A right to know, not a right to mislead
Freedom of Information - long looked for in Scotland - is turning out to have unintended consequences. The Sunday Times Scotland devoted substantial space last month to the publication of primary 7 performance results for every primary school in Scotland. Despite the fact that there is considerable political and educational agreement that such "league tables"
are a bad thing and that they actually mislead parents as well as demotivate schools, our new freedom of information regime means that results cannot be withheld even for as long as it would take to organise them into a meaningful format.
Consequently, it is fine for journalists to seek them out, place them in a series of arbitrary tables, surround them with highly pejorative commentary, fail to check them properly with each school or authority and then hype any false inferences they draw from them.
In this case, "freedom of information" means freedom to distort information. In fact, it is worse than that, for the Scottish Executive will almost certainly now give in and start publishing the results in exactly the way that the Sunday Times wants. So those of us who have argued over the years that helping teachers and schools to understand fully and promote accurately how pupils are doing is ultimately much more useful to parents than publishing false comparisons will have been defeated by a piece of legislation meant to enhance transparency, responsibility and intelligent citizenship. Unintended consequences indeed.
There are other examples. I have known David McLetchie since we were at university together and, while I carry no torch for his politics, I know he is not a dishonest man. Certainly, the arrogance that overtakes politicians in time may have infected him, and it might be wise to limit all politicians to two or three terms as a representative, or as a leader, in order to curb that unfortunate tendency. But there is a difference between unthinking arrogance and deliberate deceit.
Of course, he had got his expenses into a terrible mess, and he deserves censure. But media coverage week in and week out for months was not necessary, and he has some justification on his side when he argues that such persecution was unfair, and probably politically motivated as revenge for his role in bringing down Henry McLeish. It was little wonder that in the end David McLetchie had no stomach left for such an uneven battle.
Now the Scottish Parliament has decided to publish expenses claims in full, on the web, within months of them being submitted. No great harm in that, except that, as a former MSP, I know what will happen: constituents and others (and especially journalists) will assume that the money claimed is for personal use. There will be even more anger at such use of public resources. No amount of explanation will make any difference, and the reputation of politicians as always "at it" will continue to grow. Another unintended, and unwelcome, consequence of "freedom".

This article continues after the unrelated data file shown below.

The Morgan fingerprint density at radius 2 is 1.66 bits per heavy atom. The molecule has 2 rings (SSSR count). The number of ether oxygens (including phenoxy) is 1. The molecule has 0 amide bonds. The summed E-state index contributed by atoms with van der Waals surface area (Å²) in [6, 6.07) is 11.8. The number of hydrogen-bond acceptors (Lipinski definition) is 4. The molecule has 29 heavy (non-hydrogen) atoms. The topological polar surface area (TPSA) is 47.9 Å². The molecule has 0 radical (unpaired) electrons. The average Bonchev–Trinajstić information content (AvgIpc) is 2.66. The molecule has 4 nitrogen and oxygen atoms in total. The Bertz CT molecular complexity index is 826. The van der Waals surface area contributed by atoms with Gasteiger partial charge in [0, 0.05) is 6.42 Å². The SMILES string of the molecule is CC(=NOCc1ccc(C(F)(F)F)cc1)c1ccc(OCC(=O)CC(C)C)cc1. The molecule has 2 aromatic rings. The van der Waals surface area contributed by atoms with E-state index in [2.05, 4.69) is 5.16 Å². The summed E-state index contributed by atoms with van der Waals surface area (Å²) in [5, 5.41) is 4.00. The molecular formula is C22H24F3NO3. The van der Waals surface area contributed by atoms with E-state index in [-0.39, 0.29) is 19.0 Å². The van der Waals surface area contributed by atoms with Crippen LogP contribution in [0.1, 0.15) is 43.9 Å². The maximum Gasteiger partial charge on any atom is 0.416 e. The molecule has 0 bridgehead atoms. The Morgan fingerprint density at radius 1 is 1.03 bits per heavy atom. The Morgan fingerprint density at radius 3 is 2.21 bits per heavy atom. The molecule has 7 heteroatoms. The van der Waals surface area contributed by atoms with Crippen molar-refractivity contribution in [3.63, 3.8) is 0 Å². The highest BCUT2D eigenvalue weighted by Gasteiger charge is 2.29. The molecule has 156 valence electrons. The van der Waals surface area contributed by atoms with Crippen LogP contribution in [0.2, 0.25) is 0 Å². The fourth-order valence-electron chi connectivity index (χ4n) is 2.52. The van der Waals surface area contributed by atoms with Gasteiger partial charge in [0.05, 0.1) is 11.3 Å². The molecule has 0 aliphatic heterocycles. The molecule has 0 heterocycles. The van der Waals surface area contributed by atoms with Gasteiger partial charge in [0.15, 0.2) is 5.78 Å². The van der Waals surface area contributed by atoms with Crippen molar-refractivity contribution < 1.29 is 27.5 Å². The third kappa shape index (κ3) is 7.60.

One other example shows how problematic this legislation is becoming. I have a long-term involvement with the case of Shirley McKie, the Ayrshire police officer wrongly accused of perjury as a result of the misidentification of her fingerprints. Some eight years after the case started, she is within a few weeks of a full hearing of her claim for compensation at the High Court in Edinburgh.
As soon as the freedom of information legislation was vested, her father lodged comprehensive requests for documents with Strathclyde Police, the Scottish Criminal Records Office and the Executive in order that she might be fully armed for her day in court. To say these bodies have been dilatory would exaggerate the speed of their response. Individual officers have been supportive and helpful but the material has dripped out, rather than flowed forth. And as it has appeared, the list of items withheld has been growing and growing - now more than 600 from the Executive alone.
Certainly the occasional gem is hiding among the dross - for example, the admission (more than five years ago) by Chief Constable Willie Rae that Shirley McKie would have to be compensated and his advice that the Executive should stop playing "pass the parcel". But to get to such welcome revelations, a lot of tiresome mining has to be done. During that process, one cannot but feel, more and more strongly, that the really important information is that which is still sitting unseen in Executive filing cabinets.
Iain McKie is now faced with a series of appeals to the information commissioner in order to obtain what are probably vital pieces of information for his daughter's litigation against the Executive, information that the Executive already knows. Yet, given the time-scale of the case, he is literally working against the clock, again a fact known to the Executive, which has totally failed to meet the requirements of the Act. They know that a judgment on them for that failure will in itself take time, and give them more time.
These three examples suggest that freedom of information, at least as it is presently being used by Scots, is in danger of becoming a sham. A sham that forces education authorities to publish information in a form that will not help and might even hinder individual parents and pupils; a sham in which complete openness about the minutiae of expenses will fuel the present feeding frenzy about the proper payment of politicians; and a sham that allows ministers and civil servants to delay, obfuscate and refuse, even when faced with a clear legal timescale.
Don't get me wrong - I voted for the legislation. I just regret that so far Scotland does not seem mature enough to use this new democratic tool with the wisdom and integrity it demands.
Michael Russell is a writer and commentator.